Monday, November 7, 2011


Angel Figurines on My Mantle
Anne Boykin, a good friend who lives in Sewanee, Tennessee and who actually influenced us to move to The Mountain there, is very ill and needs surgery on Tuesday. As I'm back in Louisiana, I regret that I won’t be there when the surgery takes place at St. Thomas Hospital in Nashville, Tennessee. When I thought about her crisis today, I chided myself for not trusting in something that Anne believes in—the guardianship of angels, especially the angels who protect all residents and visitors at Sewanee. The tradition told to every newcomer to The Mountain is that when a person departs the domain of the University of the South for a destination and passes through the gates of Sewanee, the traveler taps the roof of his car and an angel goes with him. Upon return, the person taps the roof of the car and releases the angel. In other words, residents’ bases are covered wherever they go, but the natural habitat of this divine creature is Sewanee on the Cumberland Plateau. When we first arrived at Sewanee, Anne gave us a copy of the angel legend and conveyed to us that she believes in these beings of cosmic awareness.

The angel that will probably protect her on Tuesday is the archangel Raphael who, according to the Zohar, is charged to heal the earth and through him the earth furnishes an abode for man, whom he also heals. In an essay about angels in The Angels, Gail Thomas writes that she senses Raphael's presence everywhere and while speaking to a conference on AIDS, she mentioned to participants that there is an inner healer within each one of us—“a communication within the body, mind, and spirit that knows what is needed and asks for help from sources which remain constantly available within each person…” Thomas probes the issue of the nature of healing, declaring that through the power of Raphael, man or woman can be led to perceive and recognize the healing principle… “which lives in the Christ principle…”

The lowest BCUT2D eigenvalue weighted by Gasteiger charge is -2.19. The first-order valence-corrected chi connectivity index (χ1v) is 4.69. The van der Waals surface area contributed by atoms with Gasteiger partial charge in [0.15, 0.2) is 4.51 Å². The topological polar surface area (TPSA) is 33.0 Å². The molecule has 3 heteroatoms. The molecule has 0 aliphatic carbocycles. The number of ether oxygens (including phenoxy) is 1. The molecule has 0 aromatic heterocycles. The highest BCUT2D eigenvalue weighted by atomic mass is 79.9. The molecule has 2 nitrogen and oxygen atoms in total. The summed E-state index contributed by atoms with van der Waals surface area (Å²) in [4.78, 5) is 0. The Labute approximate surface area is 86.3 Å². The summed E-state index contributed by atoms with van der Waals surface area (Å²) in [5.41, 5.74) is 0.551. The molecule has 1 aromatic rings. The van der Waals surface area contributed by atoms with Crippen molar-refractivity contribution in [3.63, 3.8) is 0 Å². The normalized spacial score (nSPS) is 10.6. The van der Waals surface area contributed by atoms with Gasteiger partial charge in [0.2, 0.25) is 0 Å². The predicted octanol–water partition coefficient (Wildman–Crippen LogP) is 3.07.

Rudolph Steiner imaged the angels as breathing, the continual taking in and moving out of our breath, and Raphael seems to be connected with the constant flow of healing forces within and without humanity through our breathing! Raphael’s name actually means “God has healed,” and according to Thomas, our experience of this healing is one of finding and losing.

Much of this description of finding and losing is based on the story of Tobit and his son Tobias in the Apocrypha of the Old Testament, in which Tobit, who is blind, is cured by Tobias. Tobias, who has gone out into the world, searches for and obtains fish gall, then returns to his father with the gall on his hands and blows into his father’s eyes, saying, “Take courage father.” He applies the fish gall, and with both hands peels away a filmy skin from the corners of his father’s eyes. Tobit regains his sight, and we are instructed that this account illustrates the story of an angel causing Tobias to find a healing for his father.

Thomas advocates that we are never alone. A companion travels with us who is a healing force in everything and the healing comes from our own adversity, so we shouldn't be afraid of losing—“the child in us begins to learn and in releasing, we find—in losing we win.” Implicit in the story of Toby and Tobias is the idea that the archangel Raphael was the companion of Tobias. Blind Tobit had believed in the efficacy of angels and had told his wife not to worry when his son went out into the world because “going away and coming back, all will be well with our child…a good angel will go with hm. He will have a good journey and come back to us well and happy.” Of course, Tobit also benefited from that good journey and became well and happy.

I pray that both Raphael the Archangel and the Sewanee angel do their work on Tuesday and that Anne will return to The Mountain, having had a good journey, coming back to her many friends and family "well and happy.”

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